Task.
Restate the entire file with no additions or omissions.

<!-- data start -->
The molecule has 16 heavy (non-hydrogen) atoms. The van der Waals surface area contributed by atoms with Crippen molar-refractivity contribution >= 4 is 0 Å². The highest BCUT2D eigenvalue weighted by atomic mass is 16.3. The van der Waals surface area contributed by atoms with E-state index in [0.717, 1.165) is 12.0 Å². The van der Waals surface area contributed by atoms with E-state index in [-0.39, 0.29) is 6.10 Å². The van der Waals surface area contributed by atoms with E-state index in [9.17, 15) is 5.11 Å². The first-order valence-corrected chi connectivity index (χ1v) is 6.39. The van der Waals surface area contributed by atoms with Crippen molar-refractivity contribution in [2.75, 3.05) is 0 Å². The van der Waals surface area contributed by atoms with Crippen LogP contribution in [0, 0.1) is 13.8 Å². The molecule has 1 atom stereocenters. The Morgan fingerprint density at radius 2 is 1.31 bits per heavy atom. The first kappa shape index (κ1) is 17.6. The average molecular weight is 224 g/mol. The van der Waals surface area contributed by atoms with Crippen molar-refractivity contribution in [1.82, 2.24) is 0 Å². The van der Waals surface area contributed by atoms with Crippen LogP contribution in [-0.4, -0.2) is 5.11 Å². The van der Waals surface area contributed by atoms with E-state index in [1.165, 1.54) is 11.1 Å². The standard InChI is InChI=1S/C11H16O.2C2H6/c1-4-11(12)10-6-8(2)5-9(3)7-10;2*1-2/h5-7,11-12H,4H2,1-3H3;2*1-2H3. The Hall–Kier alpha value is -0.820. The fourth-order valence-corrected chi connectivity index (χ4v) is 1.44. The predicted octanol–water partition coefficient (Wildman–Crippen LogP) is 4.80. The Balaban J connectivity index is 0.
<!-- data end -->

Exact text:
The molecule has 16 heavy (non-hydrogen) atoms. The van der Waals surface area contributed by atoms with Crippen molar-refractivity contribution >= 4 is 0 Å². The highest BCUT2D eigenvalue weighted by atomic mass is 16.3. The van der Waals surface area contributed by atoms with E-state index in [0.717, 1.165) is 12.0 Å². The van der Waals surface area contributed by atoms with E-state index in [-0.39, 0.29) is 6.10 Å². The van der Waals surface area contributed by atoms with E-state index in [9.17, 15) is 5.11 Å². The first-order valence-corrected chi connectivity index (χ1v) is 6.39. The van der Waals surface area contributed by atoms with Crippen molar-refractivity contribution in [2.75, 3.05) is 0 Å². The van der Waals surface area contributed by atoms with Crippen LogP contribution in [0, 0.1) is 13.8 Å². The molecule has 1 atom stereocenters. The Morgan fingerprint density at radius 2 is 1.31 bits per heavy atom. The first kappa shape index (κ1) is 17.6. The average molecular weight is 224 g/mol. The van der Waals surface area contributed by atoms with Crippen molar-refractivity contribution in [1.82, 2.24) is 0 Å². The van der Waals surface area contributed by atoms with Crippen LogP contribution in [-0.4, -0.2) is 5.11 Å². The van der Waals surface area contributed by atoms with E-state index in [1.165, 1.54) is 11.1 Å². The standard InChI is InChI=1S/C11H16O.2C2H6/c1-4-11(12)10-6-8(2)5-9(3)7-10;2*1-2/h5-7,11-12H,4H2,1-3H3;2*1-2H3. The Hall–Kier alpha value is -0.820. The fourth-order valence-corrected chi connectivity index (χ4v) is 1.44. The predicted octanol–water partition coefficient (Wildman–Crippen LogP) is 4.80. The Balaban J connectivity index is 0.